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The Unreliable Startup

how silicon valley is building a culture of instability

Jeff Escalante
Oct 31, 2015 · 4 min read

I have already voiced a pretty strong opinion against free online services, but I want to take it step further today and dive into how silicon valley’s standard lifecycle is harming people and slowly destroying the industry.

I spend a lot of time on the internet — it’s my job after all. I frequently stumble across little projects and startups that interest me. Often times I’ll sign up for their mailing lists in order to keep tabs on what they are doing. And about once a month, sometimes more, I’ll receive an email from a startup that they sold or are shutting down. The emails are usually written in an elated tone in the case of a sale — after all if someone is buying them they must have done well, or at least be smart to be acqui-hired. And of course the founders are able to cash out on all their hard work. Sidenote, they are shutting down the service, here’s how to export your data.

I can’t be the only one that feels like this is vastly irresponsible. Tech startups enter the game with a very high chance of failure when they take on venture funding (which most do). They take the money and hire employees, market their services. And in order to keep operating, they need to raise more money once what they have runs out. If their numbers are not bordering on exponential, they will not receive more money (venture capitalists are looking for big returns, not what they derogatorily refer to as “lifestyle businesses”) and instead will be forced to sell or shut down the service. It’s treated as a game. Given this many resources, how many people can we get to use and depend on our service? If you get the most, you could win big!

The problem is that it’s not a game, and the currency they are dealing with is actual people. When a startup gets “users”, these are real people that actually use and often value the service. Often times the users would even be willing to pay for it. It can become an important piece of how they run their business or enjoy their lives. But for the people running the startup, they are just numbers, tiny ticks on the score card. And if things don’t add up, which they do not most of the time, ah well, call it a learning experience, shut down the service, and move on.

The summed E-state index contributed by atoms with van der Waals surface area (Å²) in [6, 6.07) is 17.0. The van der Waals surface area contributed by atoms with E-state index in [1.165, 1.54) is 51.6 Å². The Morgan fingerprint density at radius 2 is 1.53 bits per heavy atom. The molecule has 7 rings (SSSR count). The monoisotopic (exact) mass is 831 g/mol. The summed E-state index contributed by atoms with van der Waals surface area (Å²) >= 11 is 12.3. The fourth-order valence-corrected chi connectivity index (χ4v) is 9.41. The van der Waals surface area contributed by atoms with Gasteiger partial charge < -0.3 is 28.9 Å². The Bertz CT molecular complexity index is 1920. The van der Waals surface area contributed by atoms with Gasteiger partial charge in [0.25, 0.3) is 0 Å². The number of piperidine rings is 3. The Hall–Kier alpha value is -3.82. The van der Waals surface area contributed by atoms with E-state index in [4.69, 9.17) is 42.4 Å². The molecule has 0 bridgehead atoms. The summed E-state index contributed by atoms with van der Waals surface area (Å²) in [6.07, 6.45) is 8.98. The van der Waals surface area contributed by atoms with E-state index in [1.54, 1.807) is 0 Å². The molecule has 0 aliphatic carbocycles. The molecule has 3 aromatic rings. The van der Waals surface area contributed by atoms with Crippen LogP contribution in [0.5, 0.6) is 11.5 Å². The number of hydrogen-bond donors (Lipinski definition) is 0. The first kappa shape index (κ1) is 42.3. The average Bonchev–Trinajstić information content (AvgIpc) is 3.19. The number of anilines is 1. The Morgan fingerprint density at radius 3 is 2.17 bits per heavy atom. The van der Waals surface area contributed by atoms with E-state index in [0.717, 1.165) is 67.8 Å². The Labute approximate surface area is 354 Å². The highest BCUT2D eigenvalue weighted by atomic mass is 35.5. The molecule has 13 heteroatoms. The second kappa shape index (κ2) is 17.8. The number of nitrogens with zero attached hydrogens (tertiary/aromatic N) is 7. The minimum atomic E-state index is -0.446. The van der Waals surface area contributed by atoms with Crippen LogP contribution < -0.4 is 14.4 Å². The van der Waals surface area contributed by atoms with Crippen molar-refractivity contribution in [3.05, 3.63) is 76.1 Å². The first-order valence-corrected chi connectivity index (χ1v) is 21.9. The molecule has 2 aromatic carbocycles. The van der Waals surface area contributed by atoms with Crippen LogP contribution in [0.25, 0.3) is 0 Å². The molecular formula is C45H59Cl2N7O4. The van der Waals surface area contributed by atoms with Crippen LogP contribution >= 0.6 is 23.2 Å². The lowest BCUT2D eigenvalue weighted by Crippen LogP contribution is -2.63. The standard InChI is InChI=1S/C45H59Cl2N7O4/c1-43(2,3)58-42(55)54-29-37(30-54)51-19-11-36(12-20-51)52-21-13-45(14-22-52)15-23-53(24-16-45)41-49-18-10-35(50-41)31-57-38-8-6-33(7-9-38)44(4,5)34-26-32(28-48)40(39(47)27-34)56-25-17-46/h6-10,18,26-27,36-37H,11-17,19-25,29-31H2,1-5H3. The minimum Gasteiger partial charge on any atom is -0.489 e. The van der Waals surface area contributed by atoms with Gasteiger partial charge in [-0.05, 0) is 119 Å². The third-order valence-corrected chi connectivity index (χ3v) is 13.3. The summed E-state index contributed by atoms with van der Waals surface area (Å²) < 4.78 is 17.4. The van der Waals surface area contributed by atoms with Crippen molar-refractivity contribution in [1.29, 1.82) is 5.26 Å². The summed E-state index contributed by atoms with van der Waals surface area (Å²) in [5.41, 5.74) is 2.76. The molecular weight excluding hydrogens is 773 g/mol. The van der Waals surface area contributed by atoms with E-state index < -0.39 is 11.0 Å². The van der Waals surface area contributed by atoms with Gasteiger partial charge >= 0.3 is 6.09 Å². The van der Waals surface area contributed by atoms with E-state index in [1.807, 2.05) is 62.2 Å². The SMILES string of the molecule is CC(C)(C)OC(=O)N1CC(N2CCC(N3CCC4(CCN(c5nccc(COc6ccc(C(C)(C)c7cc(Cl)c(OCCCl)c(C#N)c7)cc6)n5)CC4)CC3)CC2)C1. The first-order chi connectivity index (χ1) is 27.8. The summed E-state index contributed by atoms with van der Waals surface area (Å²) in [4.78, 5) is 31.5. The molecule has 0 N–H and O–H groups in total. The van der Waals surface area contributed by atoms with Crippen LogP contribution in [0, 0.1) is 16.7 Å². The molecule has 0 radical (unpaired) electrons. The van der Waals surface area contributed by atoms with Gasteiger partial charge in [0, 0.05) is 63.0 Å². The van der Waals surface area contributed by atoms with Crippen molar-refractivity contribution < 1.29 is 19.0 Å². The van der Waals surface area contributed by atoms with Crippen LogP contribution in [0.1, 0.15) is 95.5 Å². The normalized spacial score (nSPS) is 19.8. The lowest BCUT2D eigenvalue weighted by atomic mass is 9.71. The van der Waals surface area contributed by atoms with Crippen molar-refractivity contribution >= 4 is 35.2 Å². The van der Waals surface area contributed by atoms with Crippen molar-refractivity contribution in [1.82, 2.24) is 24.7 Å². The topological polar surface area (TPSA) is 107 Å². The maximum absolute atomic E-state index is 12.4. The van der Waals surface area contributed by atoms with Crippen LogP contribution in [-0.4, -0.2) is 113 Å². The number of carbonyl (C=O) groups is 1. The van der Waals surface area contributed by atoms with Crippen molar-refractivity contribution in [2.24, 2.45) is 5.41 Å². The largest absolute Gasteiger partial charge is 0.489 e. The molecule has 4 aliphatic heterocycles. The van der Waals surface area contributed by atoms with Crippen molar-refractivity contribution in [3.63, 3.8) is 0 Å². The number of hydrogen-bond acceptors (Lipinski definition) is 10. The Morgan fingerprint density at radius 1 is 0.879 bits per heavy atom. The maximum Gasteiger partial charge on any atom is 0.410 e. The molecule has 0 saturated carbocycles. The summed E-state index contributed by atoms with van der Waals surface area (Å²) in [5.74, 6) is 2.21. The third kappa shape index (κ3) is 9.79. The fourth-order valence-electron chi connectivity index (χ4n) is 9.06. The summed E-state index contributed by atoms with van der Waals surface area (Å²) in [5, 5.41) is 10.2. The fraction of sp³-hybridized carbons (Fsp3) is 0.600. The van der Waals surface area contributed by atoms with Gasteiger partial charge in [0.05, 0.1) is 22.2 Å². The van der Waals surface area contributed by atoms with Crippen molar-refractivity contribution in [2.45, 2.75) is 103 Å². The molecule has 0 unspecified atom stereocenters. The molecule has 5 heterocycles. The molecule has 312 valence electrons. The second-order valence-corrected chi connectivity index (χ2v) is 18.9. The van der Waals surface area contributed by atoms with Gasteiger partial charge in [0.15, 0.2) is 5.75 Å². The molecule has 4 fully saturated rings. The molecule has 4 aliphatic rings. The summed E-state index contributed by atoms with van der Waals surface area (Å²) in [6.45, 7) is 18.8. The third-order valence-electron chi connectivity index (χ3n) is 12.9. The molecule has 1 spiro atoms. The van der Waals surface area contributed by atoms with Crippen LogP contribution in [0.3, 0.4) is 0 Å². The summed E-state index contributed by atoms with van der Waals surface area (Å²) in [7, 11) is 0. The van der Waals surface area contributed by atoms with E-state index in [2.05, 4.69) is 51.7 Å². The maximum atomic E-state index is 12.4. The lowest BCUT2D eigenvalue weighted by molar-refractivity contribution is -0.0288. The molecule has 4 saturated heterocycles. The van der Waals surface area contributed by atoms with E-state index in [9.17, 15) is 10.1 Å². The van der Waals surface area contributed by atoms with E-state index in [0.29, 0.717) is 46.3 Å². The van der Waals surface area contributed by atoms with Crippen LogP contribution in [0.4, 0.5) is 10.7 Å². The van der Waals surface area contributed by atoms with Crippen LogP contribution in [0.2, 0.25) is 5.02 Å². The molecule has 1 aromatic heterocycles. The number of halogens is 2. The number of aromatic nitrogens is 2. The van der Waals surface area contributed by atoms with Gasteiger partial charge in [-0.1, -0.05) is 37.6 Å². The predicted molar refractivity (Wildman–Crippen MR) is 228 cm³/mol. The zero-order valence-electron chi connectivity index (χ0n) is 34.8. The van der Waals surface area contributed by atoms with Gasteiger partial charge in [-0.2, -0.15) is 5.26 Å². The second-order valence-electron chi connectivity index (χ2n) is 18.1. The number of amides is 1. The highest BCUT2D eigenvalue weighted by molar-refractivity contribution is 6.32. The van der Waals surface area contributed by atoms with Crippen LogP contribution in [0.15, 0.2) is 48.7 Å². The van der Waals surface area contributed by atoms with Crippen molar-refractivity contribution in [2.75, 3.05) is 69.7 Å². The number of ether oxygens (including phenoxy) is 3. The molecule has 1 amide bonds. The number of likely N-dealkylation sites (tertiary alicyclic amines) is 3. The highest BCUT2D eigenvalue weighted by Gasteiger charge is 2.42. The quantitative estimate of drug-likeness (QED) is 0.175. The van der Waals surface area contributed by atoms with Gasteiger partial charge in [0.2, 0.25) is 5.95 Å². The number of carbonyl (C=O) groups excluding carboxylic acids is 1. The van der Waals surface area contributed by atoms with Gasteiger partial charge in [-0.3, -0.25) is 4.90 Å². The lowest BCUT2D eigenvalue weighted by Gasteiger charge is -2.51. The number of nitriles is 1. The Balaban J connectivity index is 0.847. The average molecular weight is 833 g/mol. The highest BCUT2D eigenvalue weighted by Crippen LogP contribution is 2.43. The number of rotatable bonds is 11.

But what happens to all the people that depended on the service? They are all left high and dry. Suddenly, a critical part of their business infrastructure is no longer maintained, or will shut down in a month. Suddenly, the place they stored their writing and sent it out to their audiences has evaporated. Suddenly, the way they listen to music, or read the news when they get home from work is gone. The service they stored all the things they wanted to read or watch later is no longer holding on to that information. The tool they spent hours learning how to use has crumbled to dust. And all they get as a consolation is the ability to “download their data” and either an excited notification that the founder of the service is now rich, or a melancholy admission that the business simply cannot be sustained.

How many times will people allow this to happen before they stop relying on startups, knowing that chances are in a couple months or years it will be pulled out from under them? Much like we learn when friends or acquaintances are unreliable and stop relying on them for things, it will only take so many shutdowns or sales before the public starts to realize that startups cannot be trusted. And at that point, the industry will be in bad shape.

Starting a business that people rely on cannot continue to be treated as a game, with people as disposable resources. In order for the innovation to continue moving at the pace it is today, we need to find a way for businesses to be created that are reliable and responsible, and consider that “users” are not simply a statistic but are actual people. It’s not an easy problem to solve by any means, but it absolutely is one that we need to be thinking about.

Photo is the shutdown message from, who I just received an email from today notifying me that they had been purchased. I didn’t actually use the service, but I’m sure many people did and were disappointed.

If you liked this article, make sure to check out Pragmatic Life, where I write detailed articles about culture, health, and happiness.

Published in #SWLH (Startups, Wanderlust, and Life Hacking)

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